WE ARE PATRIOTS

HOPE’S REVOLUTIONARY WAR DIARY

With war an ever-present possibility and uncertain of their future, Hope and her family struggle to survive in Philadelphia in 1776. Part of the My America series and a sequel to Five Smooth Stones: Hope’s Diary, Philadelphia, Pennsylvania, 1776 (not reviewed), Hope’s latest journal entries find her family in the country having fled from the turmoil of the city. Hope’s brother has run off to fight with the Red Coats and was thrown into prison as a spy. Her father is fighting as a patriot, but he has not been home in more than a year. With a new baby to care for and worries about the state of their home, Hope’s mother returns all of them to the city where they must survive persecution from the invading British troops and the continuing threat of war. Desperate to have some normalcy in their lives, they reopen their bakery, and Hope returns to school. Soon, British soldiers overrun their home and Hope’s father returns from the front with stories and scars from the battles he has seen. Hope learns that her father has joined the Sons of Liberty, and she fears that they may not survive the coming months. Strong imagery and well-researched details make this an engrossing as well as educational selection. Readers will eagerly await the next installment. (Fiction. 7-9)

Pub Date: May 1, 2001

ISBN: 0-439-21039-9

Page Count: 112

Publisher: Scholastic

Review Posted Online: May 20, 2010

Kirkus Reviews Issue: May 1, 2002

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OWNEY, THE MAIL-POUCH POOCH

Going back to contemporary sources, Kerby retraces the travels of a stray terrier who became the semi-official mascot of the U.S. Postal Service in the 1890s and who, aboard ship and train, escorted mailbags to hundreds of destinations around the world. She sticks largely to facts—finding that accounts of how he got his name differ, she doesn’t try to explain its origin, for instance—but does tuck in occasional invented details to smooth the narrative. Although the text notes that his preserved body is still on display at the U.S. Postal Museum in Washington, D.C., it neglects to mention that he met his end by violence. Ever alert and sporting a harness increasingly covered in tags attached at his many stopovers, the small dog makes an engaging centerpiece in Barasch’s watercolor sketches. His tale has been told several times for younger audiences, most recently in Irene Kelly’s A Small Dog’s Big Life (2005); still, dog lovers will lap up this latest iteration. (photos, research note, sources) (Picture book/nonfiction. 7-9)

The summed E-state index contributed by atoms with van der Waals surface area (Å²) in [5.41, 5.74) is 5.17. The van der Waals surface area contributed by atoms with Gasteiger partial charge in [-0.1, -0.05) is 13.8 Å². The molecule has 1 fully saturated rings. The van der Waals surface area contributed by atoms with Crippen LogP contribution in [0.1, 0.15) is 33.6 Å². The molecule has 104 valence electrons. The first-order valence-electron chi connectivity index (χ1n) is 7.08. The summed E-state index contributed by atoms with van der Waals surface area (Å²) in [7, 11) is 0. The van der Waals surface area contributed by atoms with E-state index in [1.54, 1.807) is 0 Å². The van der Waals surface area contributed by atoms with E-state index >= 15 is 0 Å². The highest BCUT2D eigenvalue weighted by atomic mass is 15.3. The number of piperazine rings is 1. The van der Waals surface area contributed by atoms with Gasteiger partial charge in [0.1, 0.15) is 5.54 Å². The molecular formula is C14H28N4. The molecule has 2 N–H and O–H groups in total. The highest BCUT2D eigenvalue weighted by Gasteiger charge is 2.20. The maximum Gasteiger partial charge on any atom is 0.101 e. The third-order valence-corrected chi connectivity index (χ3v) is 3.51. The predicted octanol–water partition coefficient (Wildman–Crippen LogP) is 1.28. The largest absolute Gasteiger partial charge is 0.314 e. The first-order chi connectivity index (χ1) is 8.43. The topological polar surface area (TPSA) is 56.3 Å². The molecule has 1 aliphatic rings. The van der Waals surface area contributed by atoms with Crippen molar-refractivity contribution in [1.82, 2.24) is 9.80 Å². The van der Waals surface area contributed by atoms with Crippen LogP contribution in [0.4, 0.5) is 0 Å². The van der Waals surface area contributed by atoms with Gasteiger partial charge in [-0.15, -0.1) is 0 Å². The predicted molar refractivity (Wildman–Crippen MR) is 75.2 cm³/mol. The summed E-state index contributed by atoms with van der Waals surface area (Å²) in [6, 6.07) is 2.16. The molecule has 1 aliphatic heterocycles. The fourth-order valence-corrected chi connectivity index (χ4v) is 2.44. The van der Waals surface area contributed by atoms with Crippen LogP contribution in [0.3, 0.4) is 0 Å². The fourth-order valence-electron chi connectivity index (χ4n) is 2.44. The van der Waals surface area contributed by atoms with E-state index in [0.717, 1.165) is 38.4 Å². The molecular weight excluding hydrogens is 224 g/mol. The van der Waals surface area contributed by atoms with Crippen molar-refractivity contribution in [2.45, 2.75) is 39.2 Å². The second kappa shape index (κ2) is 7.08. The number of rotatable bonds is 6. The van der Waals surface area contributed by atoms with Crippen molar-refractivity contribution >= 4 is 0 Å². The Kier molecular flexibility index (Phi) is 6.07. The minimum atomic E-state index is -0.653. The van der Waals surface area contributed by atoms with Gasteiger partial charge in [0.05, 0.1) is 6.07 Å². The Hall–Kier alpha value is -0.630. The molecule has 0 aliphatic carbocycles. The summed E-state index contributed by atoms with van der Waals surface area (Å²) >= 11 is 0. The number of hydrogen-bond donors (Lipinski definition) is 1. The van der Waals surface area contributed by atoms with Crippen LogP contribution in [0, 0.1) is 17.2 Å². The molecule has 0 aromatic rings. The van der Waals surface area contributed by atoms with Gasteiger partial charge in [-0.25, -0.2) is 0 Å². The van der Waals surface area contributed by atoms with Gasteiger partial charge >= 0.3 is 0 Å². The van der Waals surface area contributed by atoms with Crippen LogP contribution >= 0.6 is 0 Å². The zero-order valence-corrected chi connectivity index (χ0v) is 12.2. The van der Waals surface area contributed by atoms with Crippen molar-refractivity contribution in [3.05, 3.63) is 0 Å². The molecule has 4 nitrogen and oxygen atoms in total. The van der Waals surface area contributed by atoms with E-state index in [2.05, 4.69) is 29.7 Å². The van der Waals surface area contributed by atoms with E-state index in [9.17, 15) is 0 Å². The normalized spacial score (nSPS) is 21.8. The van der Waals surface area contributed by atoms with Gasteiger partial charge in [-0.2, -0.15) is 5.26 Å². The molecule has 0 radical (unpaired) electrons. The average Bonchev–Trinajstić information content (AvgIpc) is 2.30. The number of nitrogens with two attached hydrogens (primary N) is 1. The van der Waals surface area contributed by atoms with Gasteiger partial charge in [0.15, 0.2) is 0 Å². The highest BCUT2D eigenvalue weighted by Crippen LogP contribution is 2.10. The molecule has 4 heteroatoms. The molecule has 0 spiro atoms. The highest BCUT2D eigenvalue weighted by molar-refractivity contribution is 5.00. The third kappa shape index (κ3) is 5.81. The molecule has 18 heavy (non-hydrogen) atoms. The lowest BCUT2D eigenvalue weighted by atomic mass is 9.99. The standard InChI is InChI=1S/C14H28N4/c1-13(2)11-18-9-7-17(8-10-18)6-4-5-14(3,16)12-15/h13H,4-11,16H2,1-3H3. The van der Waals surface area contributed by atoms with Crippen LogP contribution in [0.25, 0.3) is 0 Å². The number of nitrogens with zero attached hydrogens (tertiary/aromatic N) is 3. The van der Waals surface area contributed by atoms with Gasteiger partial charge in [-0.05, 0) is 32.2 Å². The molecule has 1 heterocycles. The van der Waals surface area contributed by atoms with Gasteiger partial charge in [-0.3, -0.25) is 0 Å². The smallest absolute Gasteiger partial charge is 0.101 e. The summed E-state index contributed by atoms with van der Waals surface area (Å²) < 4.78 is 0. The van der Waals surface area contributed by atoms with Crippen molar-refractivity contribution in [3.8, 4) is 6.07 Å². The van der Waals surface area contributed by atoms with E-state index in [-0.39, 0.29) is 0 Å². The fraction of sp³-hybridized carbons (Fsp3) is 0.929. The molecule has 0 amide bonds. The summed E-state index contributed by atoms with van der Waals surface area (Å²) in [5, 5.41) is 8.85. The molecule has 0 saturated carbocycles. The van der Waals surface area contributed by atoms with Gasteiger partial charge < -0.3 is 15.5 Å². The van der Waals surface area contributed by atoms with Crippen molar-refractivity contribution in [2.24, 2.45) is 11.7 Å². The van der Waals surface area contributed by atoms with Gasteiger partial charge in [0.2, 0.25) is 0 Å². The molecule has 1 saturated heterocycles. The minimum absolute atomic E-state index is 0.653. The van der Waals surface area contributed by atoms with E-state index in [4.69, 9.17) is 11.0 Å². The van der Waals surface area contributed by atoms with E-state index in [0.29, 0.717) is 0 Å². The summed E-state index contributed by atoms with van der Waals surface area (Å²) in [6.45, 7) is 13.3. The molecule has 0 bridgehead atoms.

Pub Date: May 7, 2008

ISBN: 978-0-374-35685-9

Page Count: 40

Publisher: Frances Foster/Farrar, Straus & Giroux

Review Posted Online: May 20, 2010

Kirkus Reviews Issue: April 1, 2008

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A skimpy alternative to Adrian Lister and Martin Ursell’s Ice Age Tracker’s Guide (2010).

TOBY AND THE ICE GIANTS

A small bison meets some ice age megafauna in this prehistoric ramble.

Assuring his mom that “I’m big now. I’m not scared!” little Toby scampers off. He collides with a grumpy woolly rhinoceros, introduces himself to a Megatherium, wonders at a woolly mammoth’s tusks, and sidles anxiously past a handful of other Pleistocene creatures—including a group of fur-clad humans—before gamboling back to safety. Along with exchanged greetings, each encounter comes with a side box of descriptive facts and comments, plus a small image of the animal posed next to a human (in modern dress) for comparison. Young viewers will marvel at the succession of massive ruminants and predators, which Lillington renders in watercolors with reasonable accuracy, if anthropomorphic facial expressions. He offers measurements in metric units only (except for humans, whose weight is opaquely designated “average”). Rather anticlimactically, he caps his gallery with a perfunctory, unillustrated list of “some other amazing ice age animals that Toby didn’t get to meet!”

A skimpy alternative to Adrian Lister and Martin Ursell’s Ice Age Tracker’s Guide (2010). (Informational picture book. 7-9)

Pub Date: Aug. 11, 2015

ISBN: 978-1-909263-58-1

Page Count: 32

Publisher: Flying Eye Books

Review Posted Online: April 1, 2015

Kirkus Reviews Issue: April 15, 2015

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